In August 1916, George Sherwood, production manager for the J.J. Jones Motor Company in Wichita, Kansas, paid a visit to Clyde V. Cessna at his home near Belmont, Kansas. He proposed that Cessna relocate to Wichita for the express purpose of building, flying and selling airplanes and training pilots. Sherwood was accompanied by members of […]

The other Mr. Beach

Submitted by Edward H. Phillips

During the halcyon days of the 1920s, Wichita, Kansas, was fortunate to have a bevy of local aviators whose skills at the stick were put to good use by the city’s airplane manufacturers. These included Francis “Chief” Bowhan, Ira McConaughey, “Cactus” Brierly, Earl Rowland, Monte Barnes, and identical twins Newman and Truman Wadlow, to name […]

“Rabbit” Hops to Victory

Submitted by Edward H. Phillips

On September 5, 1928, 47 pilots and their flying machines anxiously awaited start of the New York to Los Angeles Air Derby. In the pre-dawn hours Clyde V. Cessna called his pilots together at Roosevelt Field, Long Island, for a final briefing. Among those aviators was Earl Rowland, who would be flying a new Cessna […]

Mr. Cessna’s “Air Academy”

Submitted by Edward H. Phillips

Clyde Vernon Cessna was a patriot, and when the United States entered World War I in April 1917 the pioneer aviator offered to train potential military pilots at his new flight school in Wichita, Kansas. Unfortunately, the Federal government turned him down, but Clyde renewed his efforts by training civilian airmen. In June of that […]

Ted’s “Speed Wing” Speedster

Submitted by Edward H. Phillips

In 1929, Omaha, Nebraska, native Theodore Arthur Wells graduated from Princeton University in New Jersey with a Bachelor of Science in mechanical engineering. From an early age, Ted – as he was known by his friends – was so inspired by the airplanes of famed engineer Guiseppe Bellanca that in 1924 he designed and constructed […]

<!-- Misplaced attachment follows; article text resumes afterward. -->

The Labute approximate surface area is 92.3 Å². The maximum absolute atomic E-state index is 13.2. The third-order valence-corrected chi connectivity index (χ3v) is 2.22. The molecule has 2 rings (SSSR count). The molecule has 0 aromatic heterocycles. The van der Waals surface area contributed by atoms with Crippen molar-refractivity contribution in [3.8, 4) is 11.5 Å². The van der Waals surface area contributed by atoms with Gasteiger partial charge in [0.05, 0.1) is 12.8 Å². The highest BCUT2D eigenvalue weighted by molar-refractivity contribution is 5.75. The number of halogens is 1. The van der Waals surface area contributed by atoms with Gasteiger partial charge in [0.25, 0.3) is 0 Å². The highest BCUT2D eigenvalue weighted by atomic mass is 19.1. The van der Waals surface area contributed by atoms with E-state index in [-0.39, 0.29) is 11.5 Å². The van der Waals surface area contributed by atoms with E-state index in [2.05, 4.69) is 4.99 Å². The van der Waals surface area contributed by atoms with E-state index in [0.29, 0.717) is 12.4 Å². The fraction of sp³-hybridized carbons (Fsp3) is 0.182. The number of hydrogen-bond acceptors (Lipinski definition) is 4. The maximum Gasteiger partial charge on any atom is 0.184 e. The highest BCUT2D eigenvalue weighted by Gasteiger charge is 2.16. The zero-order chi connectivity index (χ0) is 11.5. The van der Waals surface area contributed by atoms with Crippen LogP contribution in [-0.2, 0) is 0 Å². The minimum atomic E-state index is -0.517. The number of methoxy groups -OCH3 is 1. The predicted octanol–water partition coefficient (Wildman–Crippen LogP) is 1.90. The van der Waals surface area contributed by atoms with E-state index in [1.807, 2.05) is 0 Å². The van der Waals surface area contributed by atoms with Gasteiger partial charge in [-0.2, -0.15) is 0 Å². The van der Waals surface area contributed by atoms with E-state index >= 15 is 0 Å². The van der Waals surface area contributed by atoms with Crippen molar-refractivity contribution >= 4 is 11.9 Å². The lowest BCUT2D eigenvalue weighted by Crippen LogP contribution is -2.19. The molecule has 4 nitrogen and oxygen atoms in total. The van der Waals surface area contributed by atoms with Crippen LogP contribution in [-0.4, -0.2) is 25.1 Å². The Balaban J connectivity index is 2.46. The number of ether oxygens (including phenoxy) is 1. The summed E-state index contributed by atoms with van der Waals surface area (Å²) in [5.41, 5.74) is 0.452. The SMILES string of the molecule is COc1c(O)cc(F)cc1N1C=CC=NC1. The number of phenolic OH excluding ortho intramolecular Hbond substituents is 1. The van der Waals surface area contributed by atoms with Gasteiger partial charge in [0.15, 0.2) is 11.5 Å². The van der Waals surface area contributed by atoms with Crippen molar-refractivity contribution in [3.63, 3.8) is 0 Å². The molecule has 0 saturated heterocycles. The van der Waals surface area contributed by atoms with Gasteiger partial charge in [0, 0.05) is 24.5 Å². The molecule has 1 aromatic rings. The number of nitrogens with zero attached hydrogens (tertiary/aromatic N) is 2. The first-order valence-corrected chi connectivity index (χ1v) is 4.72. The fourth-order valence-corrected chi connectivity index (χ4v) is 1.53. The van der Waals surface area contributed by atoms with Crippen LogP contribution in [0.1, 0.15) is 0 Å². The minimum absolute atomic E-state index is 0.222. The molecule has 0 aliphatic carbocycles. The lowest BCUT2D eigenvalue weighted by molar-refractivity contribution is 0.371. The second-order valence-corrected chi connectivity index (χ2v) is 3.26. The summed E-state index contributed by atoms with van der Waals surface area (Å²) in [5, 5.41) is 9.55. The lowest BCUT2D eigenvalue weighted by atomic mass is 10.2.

Stearman’s White Elephant

Submitted by Edward H. Phillips

In 1928, the fledgling commercial aviation industry in the United States was flying high, thanks in large part to Charles A. Lindbergh’s epic solo flight from New York to Paris in 1927. The prairie city of Wichita, Kansas, benefitted greatly from “Lucky Lindy’s” flight. The city was home to three major airframe manufacturers – the […]

Clyde Cessna’s Double-Cross

Submitted by Edward H. Phillips

Clyde Vernon Cessna was a true aviation pioneer. He began building and flying monoplanes in 1911 and by 1916 became the first person in Wichita, Kansas, to construct aircraft for commercial sale. He also operated one of the first flight schools west of the Mississippi River. Late in 1924 Cessna joined forces with Walter H. […]

Walter’s “Hangar Queen”

Submitted by Edward H. Phillips

In the wake of Louise Thaden’s forced withdrawal from the 1934 McRobertson International Trophy Race, Walter Beech parked Thaden’s airplane, the bullish Beechcraft A17FS, in a dark corner of the factory on Wichita’s East Central Avenue. Beech was actively seeking a buyer for the cabin biplane, and he engaged pilot Robert S. Fogg to command […]

A Fresh Look At Mr. Snook’s Book

Submitted by Edward H. Phillips

Of all the employees who worked at the Travel Air Manufacturing Company during 1925-1931, none were as deeply involved in the day-to-day management of production line activities as was factory manager William “Bill” Snook. A long-time resident of Wichita, Snook had worked at E.M. Laird’s infant airplane company after World War I, and following his […]

Solo Flight K31 Copeland Airport

Submitted by David Copeland

It was 4 a.m. when the alarm went off July 2, 2020. Mac Copeland grabbed his first cup of Pilot Fuel (a.k.a. coffee) and pulled up the ASOS Weather briefing on his phone. He hopes the low level clouds and rain to the northeast of the Wichita Metro area would continue to move in a […]

Beauty and the Beast: Louise Thaden and the Beechcraft A17FS

Submitted by Edward H. Phillips

In 1934 at the young age of 28, Louise McPhetridge von Thaden was respected nationwide as one of America’s best female flyers. In the midst of the Great Depression she had set her sights on winning the MacRobertson International Trophy Race to be flown from London, England, to Melbourne, Australia. First prize was a whopping […]